L.A. design and architecture firms saw big demand from Chinese customers a few years ago as China’s torrid economic growth led to a building boom there.
Things have cooled off a bit over the past couple of years, but L.A. firms say there’s still plenty of opportunity as Chinese consumers continue to earn and spend more money, and as they increasingly move from the country to the city.
That’s a trend expected to continue for decades to come, and one that will make it necessary for China to continue building cities from scratch.
“The development in China has always been focused on supply-side economics, not the demand side,” said William H. Fain, managing partner at Chinatown architecture firm Johnson Fain. “Demand has always been assumed.”
Fain’s firm has worked on a handful of new-city projects, as has downtown L.A. architecture and engineering giant Aecom Technology Corp. And another local firm, Burbank’s ThinkWell Group, with a specialty in designing amusement parks, recently opened its first office in China with hopes of building the entertainment venues for new and future cities.
“They’re master-planning a city all at once,” said Kelly Ryner, president of ThinkWell Asia. “When you master-plan that city, they’re looking not only at houses and apartments and hotels and offices – they’re looking at entertainment.”
Over the next three-and-a-half decades, hundreds of millions of Chinese are expected to trade in rural digs for city living – and they can’t all go to Beijing and Shanghai.
That’s why Aecom, Johnson Fain and other firms have found work designing and planning new Chinese cities or districts to be built from the ground up.
Aecom is competing for a chance to figure out how to transform an old industrial area in Shanghai into a commercial area – one that’s roughly five times the size of downtown Los Angeles.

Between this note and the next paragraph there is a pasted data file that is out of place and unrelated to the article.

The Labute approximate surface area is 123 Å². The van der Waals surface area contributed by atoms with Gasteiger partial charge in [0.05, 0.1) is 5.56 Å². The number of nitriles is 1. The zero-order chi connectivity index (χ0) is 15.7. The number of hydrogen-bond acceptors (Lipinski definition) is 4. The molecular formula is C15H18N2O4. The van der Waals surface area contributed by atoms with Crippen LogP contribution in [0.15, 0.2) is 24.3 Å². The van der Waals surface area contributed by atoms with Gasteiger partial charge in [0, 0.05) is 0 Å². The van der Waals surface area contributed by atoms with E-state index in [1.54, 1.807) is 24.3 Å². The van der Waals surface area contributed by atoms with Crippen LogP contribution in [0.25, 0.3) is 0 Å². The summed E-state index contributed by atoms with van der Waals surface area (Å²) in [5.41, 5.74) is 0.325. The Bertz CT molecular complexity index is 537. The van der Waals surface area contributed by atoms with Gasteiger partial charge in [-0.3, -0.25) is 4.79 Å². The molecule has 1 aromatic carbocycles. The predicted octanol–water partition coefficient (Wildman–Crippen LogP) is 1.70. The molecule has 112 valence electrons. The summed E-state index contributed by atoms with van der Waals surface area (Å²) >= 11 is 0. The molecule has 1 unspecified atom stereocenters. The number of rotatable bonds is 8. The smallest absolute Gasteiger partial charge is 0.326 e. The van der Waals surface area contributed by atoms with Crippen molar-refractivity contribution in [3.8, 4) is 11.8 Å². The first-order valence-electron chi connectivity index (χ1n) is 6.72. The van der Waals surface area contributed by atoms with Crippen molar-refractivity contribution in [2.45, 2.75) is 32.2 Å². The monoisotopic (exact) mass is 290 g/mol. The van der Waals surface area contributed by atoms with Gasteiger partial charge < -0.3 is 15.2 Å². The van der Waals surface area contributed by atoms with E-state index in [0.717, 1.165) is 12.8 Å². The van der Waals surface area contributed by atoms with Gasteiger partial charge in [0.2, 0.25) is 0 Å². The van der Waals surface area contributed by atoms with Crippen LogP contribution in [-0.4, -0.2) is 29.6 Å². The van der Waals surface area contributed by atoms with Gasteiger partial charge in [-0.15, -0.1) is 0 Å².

“It sounds fanciful. You find an old industrial site and turn it into a new city,” said Ross Wimer, architectural lead for the Americas at Aecom.
Similarly, Johnson Fain spent about two years developing the GuLin New Town plan for what Chinese officials envision as a new city in central China’s Sichuan Province.
GuLin is to be developed in a river valley where water is crucial for the distillers who produce liquor from local sorghum crops. Figuring out how to safeguard that water was a critical part of the plan.
Fain doubts the 108-proof potion will gain popularity in the West.
“You drink it and it burns a hole through your stomach,” he said.
Most of Johnson Fain’s work on GuLin wrapped up in December, but the firm still generates 20 percent to 30 percent of its business in China, Fain said.
That’s down from 2009, when about half of its work was in China. Fain said the change is the result of a somewhat cooler situation in China and more domestic opportunities as building has resumed in the United States.
While Aecom and Johnson Fain have worked on planning these new cities and districts, executives at ThinkWell hope to build the theme parks, resorts and entertainment venues Chinese consumers in those new cities will one day need.
The firm opened offices in Beijing and Abu Dhabi this June, and more than half of its business now comes from overseas clients. China is such a big market for the firm that Ryner plans to move to Beijing.
It’s a good bet that China will be a big market for theme parks, which are relatively new there and have only taken off as the nation’s consumer class has grown.
For now, Tokyo Disneyland is the most-visited theme park in Asia and the rest of the continent’s top five amusement parks are in Japan or Hong Kong, according to an Aecom report.
But mainland China is projected to break into that upper echelon after Walt Disney Co.’s Shanghai Disney Resort opens next year. Another big American player, Universal Parks & Resorts, last week revealed plans to invest an amount worth nearly $3.3 billion to open a theme park in Beijing in 2019.
ThinkWell’s Chinese projects so far aren’t quite on the Universal or Disney scale.
For its EonTime World Theme Park, set to open in January in the northern city of Harbin, ThinkWell designed a “theme park in a box” blending the concept of the amusement park with a shopping mall. EonTime’s stores are to be set within a fantasy world populated by cartoon rabbit characters.
But Ryner said that project is only the beginning.
“The growth opportunity in China is enormous,” she said. “We’re putting in a lot of resources to really build something there.”
For reprint and licensing requests for this article, CLICK HERE.
Stories You May Also Be Interested In
- ARCHITECTURE---Plans for Huge China Tower Undeterred
- Universal Plans Beijing Theme Park
- Ikonic to Co-Develop Theme Park in China
- Universal Opens First Beijing Office
- Disney Theme Park Aims To Ride Chinese Culture
- 'Die Hard' Architects Shift Focus From Office Towers to Hot Housing Market
- Wanda Group to Compete with Disney in China